A Greater Anglia Class 379 is to become Britain’s first modern battery-powered train as part of a study into the feasability of extending the technology across the network.
If successful, the trial could offer an alternative to the extensive electrification plans already set out by the UK government.
Network Rail is working alongside manufacturer Bombardier, the Enabling Innovation Team at the RSSB and Greater Anglia to conduct the trial.
The Class 379, which will be fitted with both lithium phosphate and hot sodium nickel salt batteries, will first undergo tests at Old Dalby and then move to an electrified branch line on the Anglia route, depending on the success of the initial trials, with its pantograph down.
Once complete at the end of 2014, the EMU will be stripped of its modifications and returned to regular passenger operation.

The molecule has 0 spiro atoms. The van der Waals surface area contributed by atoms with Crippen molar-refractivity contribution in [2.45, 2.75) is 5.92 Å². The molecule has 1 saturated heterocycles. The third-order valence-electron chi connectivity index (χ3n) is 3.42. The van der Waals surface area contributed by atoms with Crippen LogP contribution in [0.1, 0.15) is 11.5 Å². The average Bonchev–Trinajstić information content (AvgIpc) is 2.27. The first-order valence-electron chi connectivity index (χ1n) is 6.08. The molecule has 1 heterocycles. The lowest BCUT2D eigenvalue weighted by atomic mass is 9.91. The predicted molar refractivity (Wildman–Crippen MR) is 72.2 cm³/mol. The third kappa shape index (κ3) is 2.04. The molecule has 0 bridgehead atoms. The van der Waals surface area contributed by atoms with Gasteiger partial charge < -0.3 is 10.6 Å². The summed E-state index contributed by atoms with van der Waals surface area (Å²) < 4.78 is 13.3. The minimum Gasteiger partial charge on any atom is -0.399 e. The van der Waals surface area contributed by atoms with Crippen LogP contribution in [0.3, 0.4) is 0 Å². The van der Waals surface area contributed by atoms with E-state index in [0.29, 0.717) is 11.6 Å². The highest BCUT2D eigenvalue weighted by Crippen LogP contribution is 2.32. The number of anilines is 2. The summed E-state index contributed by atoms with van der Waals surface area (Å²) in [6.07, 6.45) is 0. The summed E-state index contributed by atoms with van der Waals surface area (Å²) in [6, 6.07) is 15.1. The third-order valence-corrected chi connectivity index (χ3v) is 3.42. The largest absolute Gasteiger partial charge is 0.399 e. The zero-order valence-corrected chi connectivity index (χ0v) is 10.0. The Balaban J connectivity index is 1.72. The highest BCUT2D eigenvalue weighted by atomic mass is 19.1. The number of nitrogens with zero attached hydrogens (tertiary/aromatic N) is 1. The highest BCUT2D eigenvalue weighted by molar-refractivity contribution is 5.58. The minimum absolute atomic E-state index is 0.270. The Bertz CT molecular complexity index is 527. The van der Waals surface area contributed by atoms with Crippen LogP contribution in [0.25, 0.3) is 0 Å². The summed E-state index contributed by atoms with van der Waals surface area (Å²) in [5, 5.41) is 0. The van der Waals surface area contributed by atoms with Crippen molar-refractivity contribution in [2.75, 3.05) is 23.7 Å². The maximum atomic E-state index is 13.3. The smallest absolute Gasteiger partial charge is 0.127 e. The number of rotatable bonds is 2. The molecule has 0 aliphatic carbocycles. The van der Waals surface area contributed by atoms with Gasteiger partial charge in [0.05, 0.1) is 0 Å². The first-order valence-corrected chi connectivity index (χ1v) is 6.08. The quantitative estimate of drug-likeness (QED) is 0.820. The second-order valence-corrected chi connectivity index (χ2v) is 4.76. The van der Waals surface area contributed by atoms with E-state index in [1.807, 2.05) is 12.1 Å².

The British government has already committed millions of pounds to fund to significant electrification projects around the country, including new wires along the Great Western and Midland mainlines.
Network Rail’s director of network strategy and planning, Richard Eccles, said: “If we can create an energy storage capability for trains, electric traction can be introduced to more parts of the network without the need to necessarily extend the electrification infrastructure.”
Funding for the study will be put forward by the Enabling Innovation Team and the Department for Transport (DfT).
David Clarke, director, Enabling Innovation Team at RSSB, said: “Energy storage on trains is a typical example of a development that’s good for passengers, taxpayers and the long term future of the railway but where it is difficult for individual businesses to make the business case to invest in the technology.
“We see the IPEMU project as a good example of something that will work according to the R&D, but no one will invest in without seeing a full scale demonstrator.
“By supporting this programme, we are helping to take innovation out of the lab and de-risk its potential introduction onto the railway.”
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